Lastly, to end this post on a sad note, I would like to say also that having encountered way too many immature idiots on one server, and now finding my new server dominated by multi-boxing bots and farmers, my experience is entirely ruined, and I am at a stage where I am just about ready to abandon the game.


Guild Wars 2 – Discover Your Legacy

Discover Your Legacy in the Hall of Monuments

The original Guild Wars was probably the first major online game I have ever played, and to this day it still holds a special place in my heart.  Its amazingly lush graphics, the lore, the writing, the characters, the unique gameplay mechanics, its quest designs…  Back then I thought it was close to perfection, and even today I consider it to be one of the best games on the market still.

I must confess I have not been playing this on a regular basis this past year or so, but, having beaten the original Prophecies campaign with multiple characters, and an owner of all three campaigns, the Eye of The North expansion, AND the recent Ghosts of Ascalon novel (by Jeff Grubb and Matt Forbeck), I am proud to call myself a fan of the franchise.

Like many fans of original I am very much looking forward to the upcoming sequel.  But unlike most fans I want to go into the new game with a fresh pair of eyes, and have been actively avoiding the myriad snippets of news and info that are floating around out there on the net.  However, when I came across this little link I was unable to help myself.  The link in question was http://hom.guildwars2.com/#page=welcome, a link to the newly released Rewards Calculator for the Hall of Monuments.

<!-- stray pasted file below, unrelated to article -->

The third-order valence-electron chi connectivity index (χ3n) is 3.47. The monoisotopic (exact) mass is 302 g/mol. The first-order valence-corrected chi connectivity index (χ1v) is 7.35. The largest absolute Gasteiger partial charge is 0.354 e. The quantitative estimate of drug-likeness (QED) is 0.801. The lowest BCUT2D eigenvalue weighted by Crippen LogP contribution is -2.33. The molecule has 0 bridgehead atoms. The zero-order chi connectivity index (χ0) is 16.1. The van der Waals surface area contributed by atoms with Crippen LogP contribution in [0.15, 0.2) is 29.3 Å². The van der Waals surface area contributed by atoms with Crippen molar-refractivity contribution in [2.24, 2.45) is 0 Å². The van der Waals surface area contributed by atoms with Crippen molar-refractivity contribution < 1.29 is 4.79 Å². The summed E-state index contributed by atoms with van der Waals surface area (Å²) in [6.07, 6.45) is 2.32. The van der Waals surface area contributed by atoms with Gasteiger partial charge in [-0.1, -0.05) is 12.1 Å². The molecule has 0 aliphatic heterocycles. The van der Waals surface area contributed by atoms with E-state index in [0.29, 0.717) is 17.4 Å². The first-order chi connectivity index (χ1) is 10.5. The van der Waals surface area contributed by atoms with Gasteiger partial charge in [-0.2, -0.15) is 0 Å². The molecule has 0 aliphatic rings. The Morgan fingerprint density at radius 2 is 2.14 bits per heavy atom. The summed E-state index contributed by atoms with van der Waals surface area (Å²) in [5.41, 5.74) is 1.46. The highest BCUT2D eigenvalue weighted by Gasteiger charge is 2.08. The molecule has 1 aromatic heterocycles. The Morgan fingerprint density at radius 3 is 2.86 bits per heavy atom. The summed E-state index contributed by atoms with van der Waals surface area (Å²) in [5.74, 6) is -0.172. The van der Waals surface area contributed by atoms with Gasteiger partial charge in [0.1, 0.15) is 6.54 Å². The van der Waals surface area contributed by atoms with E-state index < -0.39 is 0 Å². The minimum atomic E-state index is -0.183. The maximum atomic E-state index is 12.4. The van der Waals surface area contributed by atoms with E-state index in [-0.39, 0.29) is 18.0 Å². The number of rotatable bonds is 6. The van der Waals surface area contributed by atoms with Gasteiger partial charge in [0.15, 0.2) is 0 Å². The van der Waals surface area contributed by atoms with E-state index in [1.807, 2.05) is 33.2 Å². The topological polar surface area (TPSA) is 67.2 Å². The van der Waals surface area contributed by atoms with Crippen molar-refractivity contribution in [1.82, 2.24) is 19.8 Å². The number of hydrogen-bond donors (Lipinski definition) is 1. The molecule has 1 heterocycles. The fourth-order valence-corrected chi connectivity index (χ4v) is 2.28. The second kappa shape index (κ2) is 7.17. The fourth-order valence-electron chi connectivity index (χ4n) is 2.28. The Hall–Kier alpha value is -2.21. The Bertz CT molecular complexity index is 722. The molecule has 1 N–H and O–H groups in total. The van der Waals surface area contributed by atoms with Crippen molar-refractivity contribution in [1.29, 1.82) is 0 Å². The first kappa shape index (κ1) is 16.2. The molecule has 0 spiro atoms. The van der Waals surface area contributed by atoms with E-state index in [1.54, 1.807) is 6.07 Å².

For those who are unfamiliar with the Hall of Monuments, it is a game place location and feature that was introduced in Eye of The North, the Guild Wars expansion.  This Hall is an in-game location which serves as a visual trophy display case of sorts, and acts as a link between the original Guild Wars and its upcoming sequel.  As you earn and complete various goals and achievements in-game, like for example completing a chapter of the game; earning your prestige armor sets; or maxing out rep with a particular faction, you unlock the option to display these as physical statues within your hall.  The idea was that when Guild Wars 2 is released, Guild Wars players would be able to carry some of their achievements over to the new game, though it was not clear how this system would work, or what exactly would be carried over…  until now.

Guild Wars fans, if you have not already, do yourself a favor, and go check out that link.  It is nice to note too that it appears to be a live-sync of sorts to your characters, so any new achievements you earn after exporting your Hall of Monuments data would be updated and carried over.  This means that even after Guild Wars 2 have been released, players will still be encouraged to go back to the original game to unlock bonuses for the sequel.  Just another forward thinking feature that makes me love this franchise so much.  I heartily approve, I really do.